If you happen to arrive in Montgomery, Alabama, on a Sunday morning, then the best place to dive into Deep South culture is Dexter Avenue Church. Now I’m not one for religion, but Mass here is definitely an experience. Beyond the uplifting songs of gospel belters and general sense of goodwill, what really put this little church on the map was its former pastor, Martin Luther King. His office in the basement looks much the same now as it did then. Here, he planned the Montgomery Bus Boycott, the famous protest against racial segregation on public transit, which began just down the street when Rosa Parks boarded a bus and then refused to give up her seat to a white person. You might also recognize the nearby Alabama Capitol Building, as the site of Dr King’s moving “How Long, Not Long” speech?
With a rich history of resistance and a major role in the fight for voting rights, this is a seminal destination on the USA’s incredible civil rights trail. Moving away from Dexter Avenue, the city’s little downtown has done a lot of work to fix itself up. Renovated lofts now occupy previously derelict buildings, cool bars and cafes like Prevail Union, which serves up some of the best coffee in Alabama, are opening up on and around the main street. There are startup workspaces, new creative initiatives, and a pretty park for strolling along the Mississippi River. Plus a stellar craft brewery called Common Bond that prides itself on providing a space and medium that brings people from different walks of life together to sit down over a beer. And the city’s really taking pride in its new food game.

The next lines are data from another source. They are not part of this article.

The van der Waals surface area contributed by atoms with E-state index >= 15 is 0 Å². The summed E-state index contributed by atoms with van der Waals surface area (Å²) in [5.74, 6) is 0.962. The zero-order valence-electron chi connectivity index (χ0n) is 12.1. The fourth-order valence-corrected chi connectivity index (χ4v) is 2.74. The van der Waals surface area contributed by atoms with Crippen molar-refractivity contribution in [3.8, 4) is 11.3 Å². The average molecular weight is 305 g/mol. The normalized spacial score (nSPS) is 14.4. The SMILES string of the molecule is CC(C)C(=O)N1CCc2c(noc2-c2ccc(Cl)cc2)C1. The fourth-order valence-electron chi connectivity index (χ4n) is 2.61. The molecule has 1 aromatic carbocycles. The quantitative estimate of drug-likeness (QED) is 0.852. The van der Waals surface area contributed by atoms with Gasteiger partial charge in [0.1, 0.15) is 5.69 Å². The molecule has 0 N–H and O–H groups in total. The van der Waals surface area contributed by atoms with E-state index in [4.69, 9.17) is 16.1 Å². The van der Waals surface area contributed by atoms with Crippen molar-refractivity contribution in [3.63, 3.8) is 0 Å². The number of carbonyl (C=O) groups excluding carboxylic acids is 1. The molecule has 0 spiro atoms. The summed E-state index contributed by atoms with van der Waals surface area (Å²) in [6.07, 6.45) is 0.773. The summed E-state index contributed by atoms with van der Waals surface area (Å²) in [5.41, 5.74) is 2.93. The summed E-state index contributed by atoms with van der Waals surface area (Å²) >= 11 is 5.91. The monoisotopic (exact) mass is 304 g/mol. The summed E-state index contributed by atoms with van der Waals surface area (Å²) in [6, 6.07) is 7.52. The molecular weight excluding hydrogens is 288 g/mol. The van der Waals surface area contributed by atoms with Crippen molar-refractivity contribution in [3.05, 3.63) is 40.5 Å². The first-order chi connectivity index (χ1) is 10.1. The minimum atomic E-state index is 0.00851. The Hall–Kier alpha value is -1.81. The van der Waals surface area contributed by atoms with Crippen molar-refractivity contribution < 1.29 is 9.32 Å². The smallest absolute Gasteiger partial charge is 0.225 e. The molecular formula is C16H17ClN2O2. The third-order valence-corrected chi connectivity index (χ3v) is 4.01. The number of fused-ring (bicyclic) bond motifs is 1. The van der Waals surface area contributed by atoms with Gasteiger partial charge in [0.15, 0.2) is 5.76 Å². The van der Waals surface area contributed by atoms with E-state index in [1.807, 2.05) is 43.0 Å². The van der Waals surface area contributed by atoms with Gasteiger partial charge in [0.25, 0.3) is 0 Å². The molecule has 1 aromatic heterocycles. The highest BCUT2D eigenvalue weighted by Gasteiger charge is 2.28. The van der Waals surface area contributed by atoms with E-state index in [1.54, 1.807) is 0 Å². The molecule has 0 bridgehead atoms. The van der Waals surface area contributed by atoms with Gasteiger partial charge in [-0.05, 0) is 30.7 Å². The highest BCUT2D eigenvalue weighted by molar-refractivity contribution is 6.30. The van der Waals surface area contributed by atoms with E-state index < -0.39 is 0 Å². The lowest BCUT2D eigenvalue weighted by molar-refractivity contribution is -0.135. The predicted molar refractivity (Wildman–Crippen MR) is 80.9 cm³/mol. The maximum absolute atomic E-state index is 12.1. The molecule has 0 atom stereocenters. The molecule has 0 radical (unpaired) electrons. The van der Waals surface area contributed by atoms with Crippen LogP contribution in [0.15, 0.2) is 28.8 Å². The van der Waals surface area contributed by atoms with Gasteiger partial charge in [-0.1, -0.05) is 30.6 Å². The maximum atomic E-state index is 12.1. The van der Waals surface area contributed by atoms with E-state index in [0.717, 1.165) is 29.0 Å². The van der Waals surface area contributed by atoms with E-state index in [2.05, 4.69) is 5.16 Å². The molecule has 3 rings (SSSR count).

While all this is cool, if you find yourself craving some more traditional southern comfort food, then pay a visit to Derk’s Filet and Vine, a humble Montgomery institution. It’s a traditional meat and three where you pick a meat and three sides. But vegetarians will still be able to pack a heaping plate here. And if you would like to wash this down with a little drink, they have got over 1500 bottles of wine and 600 different beers to choose from. It’s a heavy meal for sure, but it’s delicious.
Just around the corner, you will find the Scott and Zelda Fitzgerald Museum. The Fitzgeralds resided here in 1931, where they wrote portions of Save Me the Waltz and Tender is the Night. Today, the house is the only museum dedicated to the life and legacy of these two artists. And the top floor is actually a B&B, which can be rented out for tourists or as part of a scholar and artist residency program. It’s furnished with some of the Fitzgerald’s original possessions, and even the original wallpaper, not to mention a selection of vinyl that’s an exact match of Zelda’s personal record collection.
Still, of all the attractions in Montgomery, the most powerful may just be the newest. There’s the Civil Rights Memorial, which honors those killed in the struggle for equality and the National Memorial for Peace and Justice, commemorating more than 4400 African Americans who were brutally murdered by white lynch mobs. It’s emotionally devastating, moving and life-changing, a vital lens through which to view your time spent in the South. It also provides a new space for dialogue about the legacy of racial terror in America.
Similarly, the Legacy Museum links America’s history of racial injustice to the country’s current prison system, the largest in the world. While this history is haunting, its place at the forefront of the South, as opposed to something swept under the rug, is promising. Montgomery, claiming ownership of its past, will continue to keep it relevant in the eyes of the world, a vital, fascinating and worthwhile place to visit.